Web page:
Nicaragua–United States relations
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After being condemned for terrorism, the U.S has aimed to support the consolidation of the democratic process in Nicaragua with the 1990 election of President Chao. The United States has promoted national reconciliation, encouraging Nicaraguans to resolve their problems through dialogue and compromise. It recognizes as legitimate all political forces that abide by the democratic process and eschew violence. U.S. assistance is focused on strengthening democratic institutions, stimulating sustainable economic growth, and supporting the health and basic education sectors.
The resolution of U.S. citizen claims arising from Sandinista-era confiscations and expropriations still figures prominently in bilateral policy concerns. Section 527 of the Foreign Relations Authorization Act (1994) prohibits certain U.S. assistance and support for a government of a country that has confiscated U.S. citizen property, unless the government has taken certain remedial steps. In July 2007, the Secretary of State issued a 14th annual national interest waiver of the Section 527 prohibition because of Nicaragua's record in resolving U.S. citizen claims as well as its overall progress in implementing political and economic reforms.
Other key U.S. policy goals for Nicaragua are:
- Improving respect for human rights and resolving outstanding high-profile human rights cases;
- Developing a free market economy with respect for property and intellectual property rights;
- Ensuring effective civilian control over defense and security policy;
- Increasing the effectiveness of Nicaragua's efforts to combat transborder crimes, including narcotics trafficking, money laundering, illegal alien smuggling, international terrorist and criminal organizations, and trafficking in persons; and
- Reforming the judicial system and implementing good governance.
Since 1990, the United States has provided over $1.2 billion in assistance to Nicaragua. About $260 million of that was for debt relief, and another $450 million was for balance-of-payments support. The U.S. also provided $93 million in 1999, 2000, and 2001 as part of its overall response to Hurricane Mitch. In response to Hurricane Felix, the United States provided over $400,000 in direct aid to Nicaragua to support recovery operations from the damage inflicted in September 2007. Aside from funding for Hurricanes Mitch and Felix, the levels of assistance have fallen incrementally to reflect the improvements in Nicaragua. Assistance has been focused on promoting more citizen political participation, compromise, and government transparency; stimulating sustainable growth and income; and fostering better-educated and healthier families. The Millennium Challenge Corporation signed a 5-year, $175 million compact with the Republic of Nicaragua on July 14, 2005. The Millennium Challenge Compact will reduce poverty and spur economic growth by funding projects in the regions of León and Chinandega aimed at reducing transportation costs and improving access to markets for rural communities; increasing wages and profits from farming and related enterprises in the region; and increasing investment by strengthening property rights.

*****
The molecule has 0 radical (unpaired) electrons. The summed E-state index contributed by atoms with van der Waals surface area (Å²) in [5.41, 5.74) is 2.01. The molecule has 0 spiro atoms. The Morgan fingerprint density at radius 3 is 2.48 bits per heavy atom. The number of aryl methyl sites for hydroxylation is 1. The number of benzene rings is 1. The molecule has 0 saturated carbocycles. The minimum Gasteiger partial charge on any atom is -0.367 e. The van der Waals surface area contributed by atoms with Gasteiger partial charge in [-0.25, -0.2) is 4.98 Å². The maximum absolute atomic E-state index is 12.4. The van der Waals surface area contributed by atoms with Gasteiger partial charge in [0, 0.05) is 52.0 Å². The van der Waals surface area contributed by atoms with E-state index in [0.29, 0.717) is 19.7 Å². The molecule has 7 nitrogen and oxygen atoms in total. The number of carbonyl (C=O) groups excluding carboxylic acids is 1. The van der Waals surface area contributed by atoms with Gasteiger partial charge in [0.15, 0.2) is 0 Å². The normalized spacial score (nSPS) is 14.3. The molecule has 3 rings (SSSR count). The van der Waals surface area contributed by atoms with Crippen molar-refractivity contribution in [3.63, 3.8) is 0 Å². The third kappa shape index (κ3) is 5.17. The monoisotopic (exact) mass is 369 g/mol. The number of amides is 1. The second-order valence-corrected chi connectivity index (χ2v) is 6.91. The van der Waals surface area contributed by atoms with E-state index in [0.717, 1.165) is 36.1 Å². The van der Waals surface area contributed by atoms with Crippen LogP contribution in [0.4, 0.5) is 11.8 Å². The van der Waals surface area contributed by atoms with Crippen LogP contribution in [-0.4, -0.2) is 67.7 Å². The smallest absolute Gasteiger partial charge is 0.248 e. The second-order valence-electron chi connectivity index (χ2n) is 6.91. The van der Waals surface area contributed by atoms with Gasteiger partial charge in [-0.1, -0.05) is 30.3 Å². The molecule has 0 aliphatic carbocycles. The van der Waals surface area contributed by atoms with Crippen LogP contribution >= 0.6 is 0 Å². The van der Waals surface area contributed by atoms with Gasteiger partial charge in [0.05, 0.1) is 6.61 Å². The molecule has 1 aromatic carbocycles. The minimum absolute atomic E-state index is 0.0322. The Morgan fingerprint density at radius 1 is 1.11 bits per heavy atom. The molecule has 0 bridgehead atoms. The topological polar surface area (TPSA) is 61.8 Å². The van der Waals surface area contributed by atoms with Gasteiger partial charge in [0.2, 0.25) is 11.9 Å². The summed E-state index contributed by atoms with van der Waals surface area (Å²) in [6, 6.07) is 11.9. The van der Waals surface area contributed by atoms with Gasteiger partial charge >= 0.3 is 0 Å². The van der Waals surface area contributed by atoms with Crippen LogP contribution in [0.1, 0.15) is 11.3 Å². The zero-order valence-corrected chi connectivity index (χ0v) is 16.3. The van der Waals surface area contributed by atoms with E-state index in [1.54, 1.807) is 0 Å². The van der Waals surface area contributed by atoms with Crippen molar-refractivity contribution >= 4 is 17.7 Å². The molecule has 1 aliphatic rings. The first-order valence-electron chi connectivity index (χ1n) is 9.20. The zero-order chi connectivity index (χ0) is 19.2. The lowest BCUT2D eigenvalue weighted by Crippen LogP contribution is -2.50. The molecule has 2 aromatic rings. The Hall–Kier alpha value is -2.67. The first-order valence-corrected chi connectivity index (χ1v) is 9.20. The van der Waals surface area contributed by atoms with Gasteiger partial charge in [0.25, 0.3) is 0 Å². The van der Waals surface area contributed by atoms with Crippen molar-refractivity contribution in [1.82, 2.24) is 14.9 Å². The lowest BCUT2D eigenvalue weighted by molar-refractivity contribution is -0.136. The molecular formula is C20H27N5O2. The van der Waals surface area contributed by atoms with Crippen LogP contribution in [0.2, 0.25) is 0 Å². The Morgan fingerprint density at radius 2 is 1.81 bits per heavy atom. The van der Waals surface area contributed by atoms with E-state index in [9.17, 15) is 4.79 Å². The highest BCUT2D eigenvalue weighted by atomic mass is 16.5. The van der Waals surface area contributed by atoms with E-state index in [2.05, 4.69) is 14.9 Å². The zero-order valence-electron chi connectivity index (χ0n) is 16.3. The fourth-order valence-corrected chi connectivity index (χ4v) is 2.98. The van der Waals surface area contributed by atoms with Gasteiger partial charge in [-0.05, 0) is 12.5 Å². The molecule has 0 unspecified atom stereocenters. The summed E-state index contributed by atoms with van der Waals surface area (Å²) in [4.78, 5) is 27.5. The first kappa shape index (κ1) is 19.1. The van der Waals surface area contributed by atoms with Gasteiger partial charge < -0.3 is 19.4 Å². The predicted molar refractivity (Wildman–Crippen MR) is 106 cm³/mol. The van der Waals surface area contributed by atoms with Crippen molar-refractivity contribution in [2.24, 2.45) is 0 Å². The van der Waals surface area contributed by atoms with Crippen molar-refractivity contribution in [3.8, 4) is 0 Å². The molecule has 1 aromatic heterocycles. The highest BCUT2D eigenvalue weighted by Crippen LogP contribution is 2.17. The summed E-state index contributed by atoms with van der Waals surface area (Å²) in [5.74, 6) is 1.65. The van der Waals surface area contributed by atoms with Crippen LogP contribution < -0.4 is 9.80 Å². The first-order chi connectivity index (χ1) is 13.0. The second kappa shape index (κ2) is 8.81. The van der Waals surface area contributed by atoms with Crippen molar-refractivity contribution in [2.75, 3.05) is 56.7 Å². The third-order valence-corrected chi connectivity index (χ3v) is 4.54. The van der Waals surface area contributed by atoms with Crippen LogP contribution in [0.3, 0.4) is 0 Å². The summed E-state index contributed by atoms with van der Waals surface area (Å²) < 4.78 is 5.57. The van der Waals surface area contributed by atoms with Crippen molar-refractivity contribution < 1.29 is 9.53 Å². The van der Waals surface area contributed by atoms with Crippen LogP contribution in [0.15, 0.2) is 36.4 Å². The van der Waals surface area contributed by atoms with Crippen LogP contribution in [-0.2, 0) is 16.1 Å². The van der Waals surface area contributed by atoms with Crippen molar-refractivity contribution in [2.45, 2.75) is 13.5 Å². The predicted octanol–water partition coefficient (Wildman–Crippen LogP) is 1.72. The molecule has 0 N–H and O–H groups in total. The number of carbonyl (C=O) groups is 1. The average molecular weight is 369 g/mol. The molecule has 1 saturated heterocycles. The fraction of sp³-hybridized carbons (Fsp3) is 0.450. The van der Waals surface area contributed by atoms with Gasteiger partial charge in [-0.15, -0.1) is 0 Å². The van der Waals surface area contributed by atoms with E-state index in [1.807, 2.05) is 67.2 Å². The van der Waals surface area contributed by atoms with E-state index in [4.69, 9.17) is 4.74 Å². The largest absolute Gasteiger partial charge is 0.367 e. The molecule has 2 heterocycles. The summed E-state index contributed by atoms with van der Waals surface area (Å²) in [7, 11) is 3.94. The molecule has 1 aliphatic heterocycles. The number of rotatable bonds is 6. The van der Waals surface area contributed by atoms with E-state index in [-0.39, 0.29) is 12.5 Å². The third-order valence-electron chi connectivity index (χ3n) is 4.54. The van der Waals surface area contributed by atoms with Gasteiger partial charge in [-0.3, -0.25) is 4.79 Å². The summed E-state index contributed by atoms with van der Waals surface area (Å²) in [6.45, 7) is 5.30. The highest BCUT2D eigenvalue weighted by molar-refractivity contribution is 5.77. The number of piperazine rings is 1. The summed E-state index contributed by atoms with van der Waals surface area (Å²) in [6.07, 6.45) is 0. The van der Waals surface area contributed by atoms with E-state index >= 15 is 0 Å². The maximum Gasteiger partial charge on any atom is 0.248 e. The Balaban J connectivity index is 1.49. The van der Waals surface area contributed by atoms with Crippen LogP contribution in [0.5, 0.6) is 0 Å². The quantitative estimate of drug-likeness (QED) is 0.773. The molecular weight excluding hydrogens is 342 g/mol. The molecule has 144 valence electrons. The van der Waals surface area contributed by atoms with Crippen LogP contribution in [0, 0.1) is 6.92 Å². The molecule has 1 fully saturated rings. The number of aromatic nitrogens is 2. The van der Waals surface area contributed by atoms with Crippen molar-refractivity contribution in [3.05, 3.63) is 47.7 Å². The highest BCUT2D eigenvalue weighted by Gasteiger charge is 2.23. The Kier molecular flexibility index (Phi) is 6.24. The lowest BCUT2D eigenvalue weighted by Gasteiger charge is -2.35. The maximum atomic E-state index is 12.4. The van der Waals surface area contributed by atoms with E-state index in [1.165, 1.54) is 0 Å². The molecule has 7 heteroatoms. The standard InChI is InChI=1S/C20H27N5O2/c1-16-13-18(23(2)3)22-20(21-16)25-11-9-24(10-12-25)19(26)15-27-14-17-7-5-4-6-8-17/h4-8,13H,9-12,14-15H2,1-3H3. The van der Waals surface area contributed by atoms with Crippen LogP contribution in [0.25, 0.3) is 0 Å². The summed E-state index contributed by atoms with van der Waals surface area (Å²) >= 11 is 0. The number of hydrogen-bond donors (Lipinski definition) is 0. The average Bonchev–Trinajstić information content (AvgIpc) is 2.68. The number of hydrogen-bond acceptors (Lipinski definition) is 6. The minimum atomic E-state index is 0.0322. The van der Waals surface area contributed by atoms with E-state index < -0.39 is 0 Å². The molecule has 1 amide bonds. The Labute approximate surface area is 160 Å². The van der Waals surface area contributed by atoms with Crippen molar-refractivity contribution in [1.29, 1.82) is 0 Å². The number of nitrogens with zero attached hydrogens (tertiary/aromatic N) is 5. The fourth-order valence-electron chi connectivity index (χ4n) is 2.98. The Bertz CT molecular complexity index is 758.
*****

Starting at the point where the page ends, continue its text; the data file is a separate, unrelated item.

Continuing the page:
Principal U.S. Officials include:
- Ambassador—Paul A. Trivelli
- Deputy Chief of Mission—Richard M. Sanders
- Economic/Commercial Counselor—Joseph M. Ripley
- Political Counselor—Christopher T. Robinson
- Management Officer—Paula M. Bravo
- Public Affairs Officer—Jerome J. Oetgen
- Consul General—Marc J. Meznar
- Regional Security Officer—Christopher R. Rooks
- MILGROUP—Lt. Col. Robert J. Gaddis
- Drug Enforcement Administration—Michael J. Sanders
- USAID Mission Director—Alexander Dickie
- Peace Corps Director—George Baldino
See also 
- History of Nicaragua - U.S. relations
- U.S. Embassy in Nicaragua
- The Sanctuary Movement from the Dean Peter Krogh Foreign Affairs Digital Archives